Saturday, August 17, 2013


OMNI NEWSLETTER ON AFGHANISTAN AND PAKISTAN #20,  August 17, 2013. Compiled by Dick Bennett for a Culture of Peace  (#8 April 15, 2011; #9 June 10, 2011; #10 July 3, 2011; #11 July 13, 2011;  #12 Sept. 5, 2011; #13 Oct. 2, 2011; #14 Oct. 15, 2011; #15 Feb. 14, 2012 ; #16 April 27, 2012; #17 May 3, 2012; #18 Oct. 20, 2012; #19 Jan. 14, 2013)

Here is the link to all the newsletters archived in the OMNI web site. For views and information not found in the mainstream media   For a knowledge-based peace, justice, and ecology movement and an informed citizenry as the foundation for change.  Here is the link to the Index:

Instead of Defense Department, War Department
Instead of War on Terror, War to Dominate World
Instead of Taliban, Pashtun/Afghan Resistance to Occupation

Nos. 15, 16, 17 at end.

Contents of #18, Oct. 20, 2012
Films, Help Local Afghan Initiatives
Film, Rethink Afghanistan
Hayden, US Defeat
From Hell and Back Again New Documentary
New Book: Little America
Martin, Protests Against NATO and the War
Lendmann, Military Dissent

Contents of #19  Jan. 14, 2013
HAW, Petition: End the War
Questions for Kerry
More Realities of Afghanistan (see preceding newsletters)
Silverstein, Why Foreign Aid Has Not Reached Afghanistan
US Killing Innocents      
       Trial of Sgt. Bales
        Killing Children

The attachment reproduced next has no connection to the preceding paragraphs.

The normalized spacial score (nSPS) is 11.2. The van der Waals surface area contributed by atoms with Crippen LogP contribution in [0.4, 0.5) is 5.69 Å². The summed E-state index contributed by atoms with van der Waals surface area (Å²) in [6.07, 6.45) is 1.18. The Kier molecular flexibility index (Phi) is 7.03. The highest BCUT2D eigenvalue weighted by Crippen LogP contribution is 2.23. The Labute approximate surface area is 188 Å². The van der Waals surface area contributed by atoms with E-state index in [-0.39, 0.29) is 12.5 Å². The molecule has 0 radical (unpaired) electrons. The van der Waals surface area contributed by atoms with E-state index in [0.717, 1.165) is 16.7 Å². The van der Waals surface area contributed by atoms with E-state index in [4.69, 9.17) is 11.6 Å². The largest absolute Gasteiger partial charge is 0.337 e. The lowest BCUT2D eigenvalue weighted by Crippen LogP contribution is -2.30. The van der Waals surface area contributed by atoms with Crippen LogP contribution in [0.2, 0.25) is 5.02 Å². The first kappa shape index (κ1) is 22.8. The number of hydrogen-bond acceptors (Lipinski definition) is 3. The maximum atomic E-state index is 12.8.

Collapse of Kabul:  Aikins, Kabul to Deconstruct
Dick, 1) Taliban Realities, 2) Troops Out, Rescue the Victims
2 Books on the Taliban by Antonio Giustozzi
    Neo-Taliban Insurgency 2003-2007 (2007)
     Decoding the Neo-Taliban (2009)
 2 Books by Linschoten and Kuehn
    Myth of Taliban/Al-Qaeda
    Poetry of the Taliban
New Children’s Book:
   The Sky of Afghanistan, Child’s Dreams of Peace

Contents of #20 August 17, 2013  What Is the “Taliban”?
Long History of Pashtun Resistance, Violent and Nonviolent
Dick:: Afghanistan’s History of Resistance
Bala, Pashtun Nonviolence
Arab Nonviolence
Gregory-Barnes, Soviet-Afghan War, 1979-89
Persecution of Women in Afghanistan
Corruption in Afghanistan—and US
Ahmed, War on Terror = War on Tribal Islam
Rising and Faiez (AP), Taliban Penetrate to Center of Kabul
Chandrasekaran (WP), “Afghan War’s Whitest Elephant”
Afghanistan’s Guantanamo:  Bagram
Hoh,  Bring All Troops Home
Rashid, Pakistan on the Brink (of chaos)